COMMENTARY 975.2: Unkind Words Are Weapons

With four teenage daughters, I frequently find myself correcting, disciplining, or simply protesting unnecessary and unkind comments certain to anger or wound a sister and evoke counterattacks that fill the air with nastiness.

Hoping to get them to think before they speak in the future, I often ask, “What did you expect to accomplish by that remark?” and “Did it make things better or worse?” It rarely makes a difference.

It’s as if their instinct to express anger or utter sarcasm, accusations, and complaints is too strong to allow for wise strategies like “Think before you speak” to operate.

It disappoints and frustrates me that my children are often unkind to one another and so quick to make foolish comments that have no constructive purpose. Yet it’s even more troublesome when adults engage in the same senseless and destructive behavior.

It may be a husband’s unfiltered remark about his wife’s smothering style, a wife’s dig about her husband’s lack of energy, a parents’ comment, “That’s why you have no friends” or ‘Why can’t you be more like your brother?” or an aunt’s unwanted advice, “If you want to get married, lose weight.”

Often the content of a remark is objectively objectionable and they never should have been uttered, but tone, timing, or setting can make even seemingly harmless observations hurtful.

We have to remember that words are weapons, sometimes weapons of mass destruction.

Verbal assaulters may defend their unguided missiles with claimed innocence: “I didn’t mean it that way” when the real question is “How was the remark likely to be received?”

Another lame excuse is “I was just telling the truth,” without considering whether that truth needed to be said. Honesty does not preclude tact. It’s not a sin to have an unexpressed thought.

We may not always be able to shield ourselves from the darts and arrows of inconsiderate or mean-spirited folks, but we can resolve to be more thoughtful in our own communications.

We can be more kind more consistently. We can follow the Golden Rule and a few other age-old wisdoms like: “Think before you speak” and “If you can’t say anything nice, don’t say anything at all.”

This is Michael Josephson reminding you that character counts.

Comments 7

  1. Cara Steiner

    Thank-you for the latest commentary “Unkind Words are Weapons”. Your thoughts and comments are valuable and important. I appreciate each newsletter and helpful tidbits to help keep me positive and moving forward.

    No need to reply.

  2. sabbas

    What Will Matter | COMMENTARY 922.2: Unkind Words Are WeaponsI have a teenage son and daughter. From time to time when I have had to express my dismay at the unkind and hurtful behavior they were engaging in, I have said that if one of them saw the other being spoken to or treated in this way by someone other than them, would they accept that? Would they like that ? I asked my son once if he would like his sister to be called names and belittled by another boy and he cried. I asked my daughter if she would like to hear one of her girlfriends say what she just said to her brother and she rang to him and gave him a hug and said “I’m sorry, I didn’t mean it that way.”I walked away and heard her brother say to her “if you don’t mean it, than don’t say it, I’m sorry too”. Don’t worry , this has been repeated a couple of times now and I suspect it will again!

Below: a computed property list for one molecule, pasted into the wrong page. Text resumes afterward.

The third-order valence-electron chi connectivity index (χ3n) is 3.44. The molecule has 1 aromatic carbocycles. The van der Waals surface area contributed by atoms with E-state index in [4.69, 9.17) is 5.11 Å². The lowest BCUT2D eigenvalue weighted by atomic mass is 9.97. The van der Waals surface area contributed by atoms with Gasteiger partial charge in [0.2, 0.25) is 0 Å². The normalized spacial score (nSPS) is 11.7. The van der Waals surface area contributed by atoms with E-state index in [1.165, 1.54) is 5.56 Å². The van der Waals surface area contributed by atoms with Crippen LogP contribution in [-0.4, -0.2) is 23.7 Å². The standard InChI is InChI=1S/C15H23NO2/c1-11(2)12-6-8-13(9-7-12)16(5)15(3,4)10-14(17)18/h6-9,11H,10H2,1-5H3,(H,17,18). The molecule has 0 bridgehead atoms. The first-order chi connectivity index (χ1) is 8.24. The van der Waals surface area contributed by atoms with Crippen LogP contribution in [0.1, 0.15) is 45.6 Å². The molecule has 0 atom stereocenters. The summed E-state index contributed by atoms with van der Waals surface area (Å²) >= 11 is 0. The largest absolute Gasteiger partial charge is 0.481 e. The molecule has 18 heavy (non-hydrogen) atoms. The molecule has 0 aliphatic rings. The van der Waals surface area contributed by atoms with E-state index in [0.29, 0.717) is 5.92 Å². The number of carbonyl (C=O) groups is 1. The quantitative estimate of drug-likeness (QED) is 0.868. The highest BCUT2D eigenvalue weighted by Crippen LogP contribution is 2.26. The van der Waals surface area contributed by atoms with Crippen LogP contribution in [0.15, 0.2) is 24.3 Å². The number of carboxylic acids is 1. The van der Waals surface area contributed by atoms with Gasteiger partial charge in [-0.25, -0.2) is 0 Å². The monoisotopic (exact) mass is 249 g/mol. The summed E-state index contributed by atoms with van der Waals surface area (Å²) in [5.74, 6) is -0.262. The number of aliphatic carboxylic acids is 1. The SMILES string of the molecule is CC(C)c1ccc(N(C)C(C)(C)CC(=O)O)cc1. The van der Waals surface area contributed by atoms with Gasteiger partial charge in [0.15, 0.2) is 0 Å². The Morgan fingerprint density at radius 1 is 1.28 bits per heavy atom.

The adults, well that’s a minefield and having been there and done that, I have witnessed incredible hurt and suffering that unkind words have led to. The like of which has compelled me to speak kindly and with sincerity from an early age. Words are weapons and if used as such leave trauma and self esteem issues that can take some a lifetime to deal with. The history books show us this , as does science and medicine. I will continue to be who I am and never give up on delivering the message that kindness and love serves you and everyone far better than the reverse. Thank you and good luck with the four girls. I had three sisters and two brothers!

  3. Bob Kahn

    The entire time that I read Michael’s excellent take, I could not think of those I know that think Political Correctness is just BS and wrong. I know a lot of people like that. Those that hate political correctness really want to say what they feel, regardless of how what they say may be taken with great hurt or anger, which leads to what constructive value? Agree or disagree?

  4. Eric Edmunds

    I’m not going to say anyone here is hypocritical, but this website has blasted out countless commentaries that there is no such thing as “white lies”. We allegedly must adhere to the brutal truth, no matter how unkind.

    I don’t agree. “Honesty” and kindness often work at cross-purposes. I vote for kindness.

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